Even as a child, I was curious about those glass slippers of hers because I knew that shoe stores where we shopped tended to have more than one pair of each size of each style of shoe. Didn’t anyone else in the whole kingdom wear the same size shoe as Cinderella? And besides that, how can a person walk in glass slippers without breaking them?

What does this have to do with this week’s space walking women? Perhaps nothing. But I am blogging every day in October, and the struggle to find daily content is real!

AND I try to write a news related poem each week to submit to Rattle.com. Rattle publishes one poem each Sunday that a poet has written in response to news stories from the previous week. This is my 69th submission and my 69th rejection.

No matter.

I still wonder about those glass slippers and how the story would have turned out if the lost slipper had fit someone else’s foot before the prince every made it to Cinderella’s house. Or what if Cinderella’s frantic flight from the ball as the clock chimed had shattered both slippers?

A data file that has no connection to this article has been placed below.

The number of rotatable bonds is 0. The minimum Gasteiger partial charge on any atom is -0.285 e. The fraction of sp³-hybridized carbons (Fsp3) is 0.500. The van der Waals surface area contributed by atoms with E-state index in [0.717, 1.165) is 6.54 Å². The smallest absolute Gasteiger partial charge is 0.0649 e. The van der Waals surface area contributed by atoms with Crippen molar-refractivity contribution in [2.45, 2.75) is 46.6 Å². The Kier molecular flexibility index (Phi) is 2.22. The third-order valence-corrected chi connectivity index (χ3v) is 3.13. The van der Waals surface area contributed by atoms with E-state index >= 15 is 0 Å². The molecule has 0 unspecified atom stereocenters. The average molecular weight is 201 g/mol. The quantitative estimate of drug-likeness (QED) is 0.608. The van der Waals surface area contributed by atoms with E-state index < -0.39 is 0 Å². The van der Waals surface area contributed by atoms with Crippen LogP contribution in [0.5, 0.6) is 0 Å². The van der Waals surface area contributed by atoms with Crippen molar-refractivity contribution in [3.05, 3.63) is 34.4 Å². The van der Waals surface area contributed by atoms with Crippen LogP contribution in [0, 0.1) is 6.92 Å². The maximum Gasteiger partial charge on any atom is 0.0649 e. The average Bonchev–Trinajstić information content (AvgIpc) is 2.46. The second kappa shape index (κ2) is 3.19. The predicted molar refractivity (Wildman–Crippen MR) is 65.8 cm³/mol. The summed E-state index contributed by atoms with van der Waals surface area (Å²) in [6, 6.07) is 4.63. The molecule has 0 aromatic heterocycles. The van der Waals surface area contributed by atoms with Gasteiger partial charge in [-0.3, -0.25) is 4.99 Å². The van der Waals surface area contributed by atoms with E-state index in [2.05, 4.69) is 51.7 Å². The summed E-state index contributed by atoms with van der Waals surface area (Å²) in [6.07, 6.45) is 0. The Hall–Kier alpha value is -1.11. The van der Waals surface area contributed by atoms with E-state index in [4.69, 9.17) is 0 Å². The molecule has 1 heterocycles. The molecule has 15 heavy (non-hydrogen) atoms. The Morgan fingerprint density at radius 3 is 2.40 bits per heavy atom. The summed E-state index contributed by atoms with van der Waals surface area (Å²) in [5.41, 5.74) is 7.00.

But Cinderella’s story is just a fairytale, and this 20th Blogtober blog is no place to unpack such philosophical “what ifs.”

In any case, I celebrate this week those space walking NASA women who heard the stars call their names—and who can now find spacesuits in their size.

Space Walking in Glass Slippers

Do you need glass slippers
for a space walk?

I’m asking for Cinderella,
the woman with the fabled foot
in that magical
once upon a time
from my childhood.

She was lucky, don’t you think,
since the prince only had
one size that didn’t fit all—
one size 
that didn’t fit 
anyone else but her
at the ball.

Yes, she was lucky,

wasn’t she?

unless she 
tumbled
stumbled
down the stairs that night
slippers shattered,
dreams
unfettered
when she heard distant stars
calling out to her: 
“May we have this dance?”

More than Friended

Jesus’ radical form of friendship can transform our world.